Red Raw: New Comedy at The Stand
Progressing through the comedy ranks is both a liberating and terrifying experience. Liam Withnail speaks to The Skinny about The Stand's commitment to new acts and regular night Red Raw
Since 1995 The Stand Comedy Club has been showcasing some of the best comedic talent Scotland has to offer. This is due in no small part to that crucial secondary role of the venue: curating. While it's one thing to book the big names in comedy who pack out a venue no matter the ticket price, someone has to give rookie comedians a shot in the first place.
Admittedly, Red Raw, the Stand's regular newcomers night often features big names, but only as a side-note. When Frankie Boyle and Kevin Bridges grace us with their presence, it's to try out new material; testing out jokes on a crowd who have only paid a couple of quid to get in, and who are expecting something a little more scrappy than Live at the Apollo, and a lot more fun.
Around 1000 hopeful comics apply to perform at Red Raw every year, such is the reputation of the night as a great place for newcomers and audiences alike. Liam Withnail, who helped run the Stand Rising show at this year's Edinburgh Festival Fringe, is an alumnus of Red Raw, and explained that the set-up is popular with beginners: “You've got a professional compere who's there to make sure the crowd understand that these are all new guys with new material, and then bring you on to a normally sold-out room of people who are willing to see someone just trying something out.”
'Just trying something out' means that the quality of what we see on stage can fluctuate wildly, “but you always get a few really good acts on. You're willing to watch someone who's dying on their arse because you know the next person's coming onstage soon.”
As well as providing a stage and an audience, The Stand give feedback to new comics after their performances, and encourage them to progress through different nights, getting more and more time to play with as they go. “If you get past the first five minutes, you need to be able to work a mic, and have some kind of sentience of comedy. If the audience doesn't respond to you particularly well that night, as long as you have a vague idea of what you're trying to do, they'll give you a few more five-minute slots.”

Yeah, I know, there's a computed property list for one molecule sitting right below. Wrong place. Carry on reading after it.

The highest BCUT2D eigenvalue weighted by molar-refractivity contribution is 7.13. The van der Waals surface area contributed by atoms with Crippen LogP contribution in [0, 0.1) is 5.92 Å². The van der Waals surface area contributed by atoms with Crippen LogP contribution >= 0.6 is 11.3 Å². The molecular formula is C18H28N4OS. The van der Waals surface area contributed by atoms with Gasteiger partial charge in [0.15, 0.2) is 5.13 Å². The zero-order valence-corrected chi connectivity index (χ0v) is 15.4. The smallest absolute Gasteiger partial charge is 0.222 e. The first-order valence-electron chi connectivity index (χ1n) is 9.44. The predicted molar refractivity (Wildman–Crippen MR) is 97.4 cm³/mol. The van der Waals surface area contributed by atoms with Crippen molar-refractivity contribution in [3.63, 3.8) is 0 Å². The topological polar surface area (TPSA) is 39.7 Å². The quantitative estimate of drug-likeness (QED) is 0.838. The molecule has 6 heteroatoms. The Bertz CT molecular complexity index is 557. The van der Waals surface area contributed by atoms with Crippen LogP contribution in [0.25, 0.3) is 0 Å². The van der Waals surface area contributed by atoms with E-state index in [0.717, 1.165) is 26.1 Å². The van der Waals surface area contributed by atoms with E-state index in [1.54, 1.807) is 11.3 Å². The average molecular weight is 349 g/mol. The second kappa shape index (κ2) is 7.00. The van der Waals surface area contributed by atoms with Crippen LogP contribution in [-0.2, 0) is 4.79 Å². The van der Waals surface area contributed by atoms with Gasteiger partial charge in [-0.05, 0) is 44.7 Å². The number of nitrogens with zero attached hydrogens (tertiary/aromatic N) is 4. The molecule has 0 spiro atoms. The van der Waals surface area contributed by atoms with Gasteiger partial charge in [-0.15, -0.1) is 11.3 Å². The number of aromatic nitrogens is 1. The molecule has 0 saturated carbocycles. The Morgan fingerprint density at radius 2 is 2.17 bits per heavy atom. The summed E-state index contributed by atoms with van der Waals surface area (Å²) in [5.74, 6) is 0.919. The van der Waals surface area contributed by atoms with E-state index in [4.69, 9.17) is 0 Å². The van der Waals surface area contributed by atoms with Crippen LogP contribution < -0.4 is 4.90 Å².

If it goes well, then that five-minute slot becomes a ten-minute slot, then a graduation to playing one of The Stand's regular Sunday night line-ups, and eventually onto opening weekend shows. Withnail went back to Red Raw as a compere. “When I'm hosting I often get the new acts asking, 'How do you think it went?' and what to do next. As a host your job is not only onstage, it's also backstage, helping the acts have the best possible gig they can, and to be on hand with advice.”
Comedians supporting other comedians, audiences encouraging acts and the venue giving advice: it all sets Red Raw aside from other new material shows across the country. “The Comedy Store down in Manchester [and London] has a thing called the 'Gong Show'. If the audience don't like you they smash a massive gong, and you get booed off the stage. It's fine if you can get by and if you're alright at comedy, but you find out pretty quickly if you're not. The Stand are much more willing to give people an easier time, and if it doesn't work out you don't get booed out of the building, you just get a handshake and a 'Look, it didn't work for you this evening.'”
Without being bloodthirsty, The Stand spurs acts to try something new, learn from the experience, and laugh it off afterwards. Even the names in flashing lights had to start somewhere. Where do you think Frankie Boyle had his first gig?